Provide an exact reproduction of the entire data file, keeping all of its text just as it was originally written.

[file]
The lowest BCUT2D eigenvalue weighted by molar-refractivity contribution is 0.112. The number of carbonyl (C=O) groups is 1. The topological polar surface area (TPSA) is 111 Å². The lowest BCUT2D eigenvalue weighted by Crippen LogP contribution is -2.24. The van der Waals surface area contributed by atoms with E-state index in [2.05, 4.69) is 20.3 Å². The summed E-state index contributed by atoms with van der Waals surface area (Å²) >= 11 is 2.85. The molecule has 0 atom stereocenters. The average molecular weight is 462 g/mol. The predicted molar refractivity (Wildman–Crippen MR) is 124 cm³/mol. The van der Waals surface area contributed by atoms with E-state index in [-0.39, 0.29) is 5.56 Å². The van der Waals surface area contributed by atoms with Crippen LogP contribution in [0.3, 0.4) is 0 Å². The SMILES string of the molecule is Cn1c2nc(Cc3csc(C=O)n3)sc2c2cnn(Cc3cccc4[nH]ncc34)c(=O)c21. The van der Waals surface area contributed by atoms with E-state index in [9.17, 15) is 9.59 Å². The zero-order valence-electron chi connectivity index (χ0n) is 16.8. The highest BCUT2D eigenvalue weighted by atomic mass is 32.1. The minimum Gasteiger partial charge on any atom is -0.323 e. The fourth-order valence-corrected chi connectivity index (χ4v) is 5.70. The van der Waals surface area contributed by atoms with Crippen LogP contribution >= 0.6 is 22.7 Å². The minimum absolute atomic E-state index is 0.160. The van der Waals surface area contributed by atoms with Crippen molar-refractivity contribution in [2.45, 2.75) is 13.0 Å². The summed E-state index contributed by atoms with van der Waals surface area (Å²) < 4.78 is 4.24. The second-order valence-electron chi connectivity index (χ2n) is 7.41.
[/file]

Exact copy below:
The lowest BCUT2D eigenvalue weighted by molar-refractivity contribution is 0.112. The number of carbonyl (C=O) groups is 1. The topological polar surface area (TPSA) is 111 Å². The lowest BCUT2D eigenvalue weighted by Crippen LogP contribution is -2.24. The van der Waals surface area contributed by atoms with E-state index in [2.05, 4.69) is 20.3 Å². The summed E-state index contributed by atoms with van der Waals surface area (Å²) >= 11 is 2.85. The molecule has 0 atom stereocenters. The average molecular weight is 462 g/mol. The predicted molar refractivity (Wildman–Crippen MR) is 124 cm³/mol. The van der Waals surface area contributed by atoms with E-state index in [-0.39, 0.29) is 5.56 Å². The van der Waals surface area contributed by atoms with Crippen LogP contribution in [0.3, 0.4) is 0 Å². The SMILES string of the molecule is Cn1c2nc(Cc3csc(C=O)n3)sc2c2cnn(Cc3cccc4[nH]ncc34)c(=O)c21. The van der Waals surface area contributed by atoms with E-state index in [9.17, 15) is 9.59 Å². The zero-order valence-electron chi connectivity index (χ0n) is 16.8. The highest BCUT2D eigenvalue weighted by atomic mass is 32.1. The minimum Gasteiger partial charge on any atom is -0.323 e. The fourth-order valence-corrected chi connectivity index (χ4v) is 5.70. The van der Waals surface area contributed by atoms with Crippen LogP contribution >= 0.6 is 22.7 Å². The minimum absolute atomic E-state index is 0.160. The van der Waals surface area contributed by atoms with Crippen molar-refractivity contribution in [2.45, 2.75) is 13.0 Å². The summed E-state index contributed by atoms with van der Waals surface area (Å²) < 4.78 is 4.24. The second-order valence-electron chi connectivity index (χ2n) is 7.41.